Day by day, Yao Ming's confidence grows that his NBA career will resume, that he'll still have healthy, productive and happy years ahead.
Yes, he plans on spending those years with the Rockets. Yes, he'd love to have Chris Bosh as a teammate, but he thinks the Rockets are pretty good regardless. Finally, if anyone needs a diaper changed, Yao is the man to see.
What's that? You say you'd rather hear from the man himself? I was hoping you'd say that. What do you have for the people, Yao?
“Sorry, I've got to go right now and change a diaper,” he said.
Funny man, no? Fatherhood clearly agrees with him. Two weeks after he and his wife, Ye Li, celebrated the birth of a daughter, Yao said he's still getting plenty of sleep and so is his child.
“I think my daughter knows what I do,” he said, “so she's letting me get my rest.”
Yao was upbeat and in good humor Saturday afternoon during an appearance at the Chinese Community Center, where he put the ceremonial finishing touch on the first of four nature-based playgrounds built by his $100,000 donation.
Turning serious, he spoke of the work his foundation has done and why he thinks it's important.
“When we were growing up, there were a lot of people caring about us,” Yao said. “When we have success, we can't forget where we're from. We have to give something back. Today hopefully is a lesson for everybody — for me, for the kids, for their future. Hopefully in the future they can do the same things people did for them.”
Rosier summer than last
He arrived a couple of hours after completing his daily workout routine designed to test his surgically repaired left foot and get him back in NBA condition.
The Rockets are confident Yao will play again, but how much and how well are questions that won't be answered for months. General manager Daryl Morey's offseason mantra seems to be plan for the worst, hope for the best.
As for Yao, he's planning for the best.
“So far, so good,” he said, “and what I get from trainer Keith Jones and from (the doctors), they all feel good about my rehab.”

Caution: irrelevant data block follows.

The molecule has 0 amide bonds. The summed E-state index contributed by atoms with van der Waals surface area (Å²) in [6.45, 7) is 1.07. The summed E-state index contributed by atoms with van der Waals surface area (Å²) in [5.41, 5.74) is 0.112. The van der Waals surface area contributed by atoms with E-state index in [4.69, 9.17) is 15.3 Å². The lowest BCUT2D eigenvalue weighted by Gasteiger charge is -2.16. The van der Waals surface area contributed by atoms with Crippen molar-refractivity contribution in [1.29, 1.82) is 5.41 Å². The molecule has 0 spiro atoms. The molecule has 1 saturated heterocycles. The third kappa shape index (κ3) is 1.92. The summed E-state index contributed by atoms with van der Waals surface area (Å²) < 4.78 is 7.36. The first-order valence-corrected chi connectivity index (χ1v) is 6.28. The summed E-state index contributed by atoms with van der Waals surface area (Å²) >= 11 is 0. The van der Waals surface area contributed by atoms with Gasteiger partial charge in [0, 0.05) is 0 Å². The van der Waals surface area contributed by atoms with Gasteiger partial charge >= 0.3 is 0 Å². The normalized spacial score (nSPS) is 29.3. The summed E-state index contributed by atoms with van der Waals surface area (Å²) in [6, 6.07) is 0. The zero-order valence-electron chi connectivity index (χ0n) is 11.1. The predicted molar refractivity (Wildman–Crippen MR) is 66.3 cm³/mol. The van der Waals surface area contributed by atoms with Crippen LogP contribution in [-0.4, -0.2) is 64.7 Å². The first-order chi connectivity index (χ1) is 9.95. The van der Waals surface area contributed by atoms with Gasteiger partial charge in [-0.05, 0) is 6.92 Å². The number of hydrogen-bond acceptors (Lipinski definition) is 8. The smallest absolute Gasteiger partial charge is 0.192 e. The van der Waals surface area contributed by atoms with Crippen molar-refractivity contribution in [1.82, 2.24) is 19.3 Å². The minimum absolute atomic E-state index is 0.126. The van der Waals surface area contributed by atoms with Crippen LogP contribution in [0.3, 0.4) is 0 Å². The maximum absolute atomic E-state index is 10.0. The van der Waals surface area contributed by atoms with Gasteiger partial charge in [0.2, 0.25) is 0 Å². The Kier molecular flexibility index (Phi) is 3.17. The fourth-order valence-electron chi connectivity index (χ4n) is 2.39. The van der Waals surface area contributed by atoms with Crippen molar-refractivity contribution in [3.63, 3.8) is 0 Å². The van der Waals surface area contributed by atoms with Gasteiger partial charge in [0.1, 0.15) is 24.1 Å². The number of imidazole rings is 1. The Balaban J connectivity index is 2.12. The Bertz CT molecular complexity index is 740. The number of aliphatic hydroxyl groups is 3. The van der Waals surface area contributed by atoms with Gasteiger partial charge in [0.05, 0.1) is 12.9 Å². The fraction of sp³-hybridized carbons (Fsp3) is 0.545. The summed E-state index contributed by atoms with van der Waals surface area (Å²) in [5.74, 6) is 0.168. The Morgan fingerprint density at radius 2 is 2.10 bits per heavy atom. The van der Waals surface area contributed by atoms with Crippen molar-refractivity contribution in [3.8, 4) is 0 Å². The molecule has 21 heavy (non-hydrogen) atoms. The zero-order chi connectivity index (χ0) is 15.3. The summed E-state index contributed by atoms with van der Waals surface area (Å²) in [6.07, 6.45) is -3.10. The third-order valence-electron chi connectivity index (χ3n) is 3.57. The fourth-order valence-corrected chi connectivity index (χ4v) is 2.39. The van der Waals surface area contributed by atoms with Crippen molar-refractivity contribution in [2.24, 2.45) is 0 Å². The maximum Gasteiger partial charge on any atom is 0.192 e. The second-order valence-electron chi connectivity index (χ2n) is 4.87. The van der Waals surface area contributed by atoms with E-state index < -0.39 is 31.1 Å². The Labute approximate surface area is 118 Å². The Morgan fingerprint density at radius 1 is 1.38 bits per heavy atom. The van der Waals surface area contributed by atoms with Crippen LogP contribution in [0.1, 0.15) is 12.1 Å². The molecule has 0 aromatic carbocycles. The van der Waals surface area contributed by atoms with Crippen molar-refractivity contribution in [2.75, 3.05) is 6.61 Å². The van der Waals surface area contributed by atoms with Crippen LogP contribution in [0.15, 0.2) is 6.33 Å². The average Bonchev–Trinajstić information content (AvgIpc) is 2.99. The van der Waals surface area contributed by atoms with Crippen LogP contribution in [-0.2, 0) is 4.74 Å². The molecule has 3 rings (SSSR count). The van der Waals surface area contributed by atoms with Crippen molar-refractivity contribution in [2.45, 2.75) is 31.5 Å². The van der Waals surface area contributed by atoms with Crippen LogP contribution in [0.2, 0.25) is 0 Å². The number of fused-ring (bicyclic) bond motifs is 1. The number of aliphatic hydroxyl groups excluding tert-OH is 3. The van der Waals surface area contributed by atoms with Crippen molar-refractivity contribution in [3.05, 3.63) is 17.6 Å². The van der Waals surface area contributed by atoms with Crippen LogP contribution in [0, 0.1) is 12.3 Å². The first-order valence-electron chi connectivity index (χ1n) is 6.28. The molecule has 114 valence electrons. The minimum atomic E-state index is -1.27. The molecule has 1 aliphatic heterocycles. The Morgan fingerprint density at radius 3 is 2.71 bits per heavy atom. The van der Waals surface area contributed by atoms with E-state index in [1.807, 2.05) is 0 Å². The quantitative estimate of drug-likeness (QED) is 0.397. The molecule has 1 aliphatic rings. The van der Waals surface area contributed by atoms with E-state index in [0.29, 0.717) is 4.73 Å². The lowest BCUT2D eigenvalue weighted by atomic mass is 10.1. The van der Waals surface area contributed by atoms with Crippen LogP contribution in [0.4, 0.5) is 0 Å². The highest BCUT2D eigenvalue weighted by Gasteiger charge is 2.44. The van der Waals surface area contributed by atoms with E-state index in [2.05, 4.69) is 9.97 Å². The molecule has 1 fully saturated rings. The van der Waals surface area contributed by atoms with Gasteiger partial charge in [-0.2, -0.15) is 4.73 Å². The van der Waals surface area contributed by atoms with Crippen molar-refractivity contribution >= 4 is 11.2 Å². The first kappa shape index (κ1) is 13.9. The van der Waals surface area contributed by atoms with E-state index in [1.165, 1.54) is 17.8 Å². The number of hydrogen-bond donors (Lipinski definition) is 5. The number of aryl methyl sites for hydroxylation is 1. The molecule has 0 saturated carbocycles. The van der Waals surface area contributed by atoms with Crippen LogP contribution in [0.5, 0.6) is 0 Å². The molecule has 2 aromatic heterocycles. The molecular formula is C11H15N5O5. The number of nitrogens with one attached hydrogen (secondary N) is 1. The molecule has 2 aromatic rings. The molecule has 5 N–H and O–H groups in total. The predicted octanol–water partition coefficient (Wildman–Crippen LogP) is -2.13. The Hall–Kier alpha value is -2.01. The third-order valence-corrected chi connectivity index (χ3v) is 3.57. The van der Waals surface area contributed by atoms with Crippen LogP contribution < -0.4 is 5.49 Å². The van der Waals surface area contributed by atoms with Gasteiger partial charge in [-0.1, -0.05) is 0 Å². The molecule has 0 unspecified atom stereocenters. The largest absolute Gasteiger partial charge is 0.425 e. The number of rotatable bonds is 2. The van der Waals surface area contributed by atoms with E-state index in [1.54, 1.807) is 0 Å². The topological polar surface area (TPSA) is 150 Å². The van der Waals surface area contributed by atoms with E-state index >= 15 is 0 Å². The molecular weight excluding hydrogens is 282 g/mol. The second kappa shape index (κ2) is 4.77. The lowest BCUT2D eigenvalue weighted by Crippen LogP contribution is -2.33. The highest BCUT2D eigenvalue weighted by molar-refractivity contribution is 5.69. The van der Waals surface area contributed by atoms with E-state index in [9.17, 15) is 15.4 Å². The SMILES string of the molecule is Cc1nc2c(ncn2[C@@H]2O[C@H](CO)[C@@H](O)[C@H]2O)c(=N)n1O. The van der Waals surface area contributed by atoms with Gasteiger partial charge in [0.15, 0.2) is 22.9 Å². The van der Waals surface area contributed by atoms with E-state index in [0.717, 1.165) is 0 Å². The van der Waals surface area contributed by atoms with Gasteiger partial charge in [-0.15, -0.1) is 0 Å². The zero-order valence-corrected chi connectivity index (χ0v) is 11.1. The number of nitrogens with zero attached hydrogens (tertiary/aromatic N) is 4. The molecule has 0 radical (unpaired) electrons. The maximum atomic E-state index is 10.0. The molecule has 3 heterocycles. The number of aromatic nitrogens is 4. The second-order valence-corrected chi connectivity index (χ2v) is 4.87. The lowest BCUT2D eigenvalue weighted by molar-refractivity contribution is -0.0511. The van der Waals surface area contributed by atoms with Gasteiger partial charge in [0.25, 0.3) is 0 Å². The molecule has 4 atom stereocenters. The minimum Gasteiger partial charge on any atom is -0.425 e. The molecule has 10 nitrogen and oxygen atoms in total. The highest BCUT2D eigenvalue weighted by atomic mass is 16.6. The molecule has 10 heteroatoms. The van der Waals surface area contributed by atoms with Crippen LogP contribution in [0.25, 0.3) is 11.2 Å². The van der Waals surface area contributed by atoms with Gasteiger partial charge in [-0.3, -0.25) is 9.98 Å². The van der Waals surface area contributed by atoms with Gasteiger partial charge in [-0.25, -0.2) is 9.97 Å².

He's running hard on a treadmill and has begun running on the court and doing some shooting drills and post moves.
“We're increasing the workout intensity every week,” Yao said. “If I feel anything uncomfortable, I tell them to slow down a little bit. No rush.”
This optimism is a far cry from last summer, when there were days he feared his basketball career might be over.
“Yes, it scared me,” he said. “This time last year, we'd had a successful season and were looking to push forward, to more. That was a big shock for me, for us. Hopefully, everything's gone and I'm looking forward.”
The Rockets believe he may be limited to 20 to 25 minutes a game for the foreseeable future, perhaps for the rest of his career.
“That is a good question,” Yao said. “I think the doctor will give me a schedule. Of course at the beginning of the season, I will play less minutes. It depends on how you play and how the body reacts. Do you add more minutes or cut back down?”
Talented even sans Bosh
He was optimistic about the roster Morey has shaped with the additions of Kevin Martin, Jordan Hill, Chase Budinger and Trevor Ariza.
“I need to get myself into shape first; that's the first step,” Yao said. “When I'm healthy and everybody is healthy on this team, I think we have a good chance. We can see the talent we have. Aaron Brooks is very impressive. Trevor brought us a lot of intensity on the defensive side after Ron (Artest) moved to Los Angeles. Kyle (Lowry) is continuing to improve. All good things.”
Would he like to have Bosh, the team's No. 1 free-agent target, as a teammate?
“That would be good,” Yao said. “He's a very talented player. Smart. Athletic. He's one of top five people in this league. If he came to us, that would be a huge change for us.”
Do the Rockets need a major free-agent addition to contend for a championship?
“It would be good to have a major free agent on our team, of course,” he said. “To win a championship, you need talent, you need effort.”
Sees future in Houston
Yao declined to say anything of substance about possibly opting out of his contract and negotiating a new deal. But he made it clear his heart is still with the Rockets.
“First of all, when they had the player summit, I didn't get called,” he said.
Cue the laughter.
“I think my future is still in Houston,” he said. “I'm going to let my agent handle this. I think we will work this out.”
When the last question was asked and he was preparing to leave, someone said, “Thanks, Dad.”
Those words stopped Yao in his tracks.
“I'm not used to that call yet,” he said.